Monday, January 24, 2011

Print Making in the Kitchen; Printing Without Toxic Chemicals

I don't like to work with toxic chemicals. I even avoid oil paints, or clean up with salad oil instead of mineral spirits if I must use them in printing.
 Here are two easy ways to make mono-prints, using only nontoxic materials you may already have on hand.

left: line drawing       right: watercolor on mylar   
 1. Watercolor plates
This can be done in your kitchen!

materials needed:
*90-140 lb watercolor paper or Reeves BFK
*layout paper or tracing paper
*watercolor paints in the tube
*frosted mylar
*(gum arabic)
*paper towels

The first time I use a sheet of mylar, I don't need to coat it with anything. If I use the watercolors right out of the tube, they adhere just fine. For subsequent uses of the same piece of mylar, I coat it with gum arabic.

a. Soak paper in water for about 20 minutes
b. Draw image on layout paper
finished print from maylar plate
c. Turn layout paper over to reverse the image. Place mylar over it and paint on the mylar.
Allow paint to dry. this is your printing plate.
 d. Place wet paper on dry newspaper and wipe away excess moisture with a paper towel.
e. Place printing plate upside down on paper.
you can either send it through a hand cranked printing press, or you can rub the plate with a wooden spoon so that the paint transfers to the paper. Voila! You now have a print.
f. Place your print between 2-3 layers of newsprint and put a heavy book or something on it to weight it down. 
g. To keep your print flat and drying evenly, change the newsprint every two days or so for about a week.

Turn over the layout paper with your design on it
2. Intaglio
A little more complex. Maybe on the dining room table when the littlest ones are abed? Or in the studio of you are lucky enough to have a small press.

materials needed:
*watercolor paper or Reeves BFK
*layout paper
*transfer paper
*speedball ink or Dan Smith's water based etching ink
*polyurethane paint
*cheesescloth or tule

Paint with Polyurethane
a. Start watercolor paper soaking.  Draw your image on layout paper.

b. Turn the layout paper over so that the image is reversed and place on top of matboard with transfer paper between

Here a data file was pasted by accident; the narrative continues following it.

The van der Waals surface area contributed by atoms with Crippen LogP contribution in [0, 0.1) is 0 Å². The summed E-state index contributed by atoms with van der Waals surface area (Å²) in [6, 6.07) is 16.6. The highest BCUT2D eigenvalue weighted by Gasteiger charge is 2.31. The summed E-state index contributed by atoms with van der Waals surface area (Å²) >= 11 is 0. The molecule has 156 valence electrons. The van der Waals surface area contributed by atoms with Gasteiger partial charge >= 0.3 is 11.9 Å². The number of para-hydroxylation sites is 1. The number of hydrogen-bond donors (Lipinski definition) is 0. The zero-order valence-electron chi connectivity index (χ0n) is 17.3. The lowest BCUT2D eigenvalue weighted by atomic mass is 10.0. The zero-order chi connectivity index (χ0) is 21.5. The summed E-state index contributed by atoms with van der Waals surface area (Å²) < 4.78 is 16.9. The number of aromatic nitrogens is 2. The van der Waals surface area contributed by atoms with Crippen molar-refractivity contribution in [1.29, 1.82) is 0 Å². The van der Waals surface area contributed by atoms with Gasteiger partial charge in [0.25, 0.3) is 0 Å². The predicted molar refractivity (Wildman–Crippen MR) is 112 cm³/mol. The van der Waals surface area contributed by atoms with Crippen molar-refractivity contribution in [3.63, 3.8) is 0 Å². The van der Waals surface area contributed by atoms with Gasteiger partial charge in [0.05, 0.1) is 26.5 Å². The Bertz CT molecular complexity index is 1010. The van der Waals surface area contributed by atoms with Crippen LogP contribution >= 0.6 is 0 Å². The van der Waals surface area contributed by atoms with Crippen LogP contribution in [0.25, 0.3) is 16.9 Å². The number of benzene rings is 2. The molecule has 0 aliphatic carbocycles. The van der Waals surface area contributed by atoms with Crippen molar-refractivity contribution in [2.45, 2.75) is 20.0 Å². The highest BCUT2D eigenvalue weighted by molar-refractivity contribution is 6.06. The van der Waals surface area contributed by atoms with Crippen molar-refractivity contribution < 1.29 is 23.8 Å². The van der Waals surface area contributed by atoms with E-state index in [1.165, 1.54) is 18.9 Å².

c. Trace over image so that it transfers to the mat board. Trace over lines with a ball point pen to deepen them.

d.  Paint mat board with two or three coats of polyurethane, for waterproofing. Let dry between coats. This is your printing plate.

e. Go over your lines on the matboard with a ball point pen to deepen them more, enough to grab the ink.
Trace design with ball point pen to deepen lines

f. Spread ink over plate. I use squares of mat board for pallet knives to spread the ink.

g. Use  cheese cloth to scrape away as much ink as you can without scraping it out of the  grooves your pen made. The Dan Smith ink stays in the grooves better than the Speedball ink does.

h. I use q tips to wipe the ink away from where I  want the white paper to show through.

i. Print using a hand printing press.Voila! You have a print! Dry as with the watercolor print.

ink the plate
This technique requires more pressure to transfer the ink to the paper, so I have always used a press to print it. It may be possible to transfer by hand with your wooden spoon, especially if you are using Speedball ink.

print from intaglio plate
print from intaglio plate wiped mostly clean except for lines, with watercolor plate


  1. Thanks for the info Suzanna, print making is next on my list. I will certainly give this a try and I love the fact of it being non-toxic.

  2. some awesome instruction ... so much detail!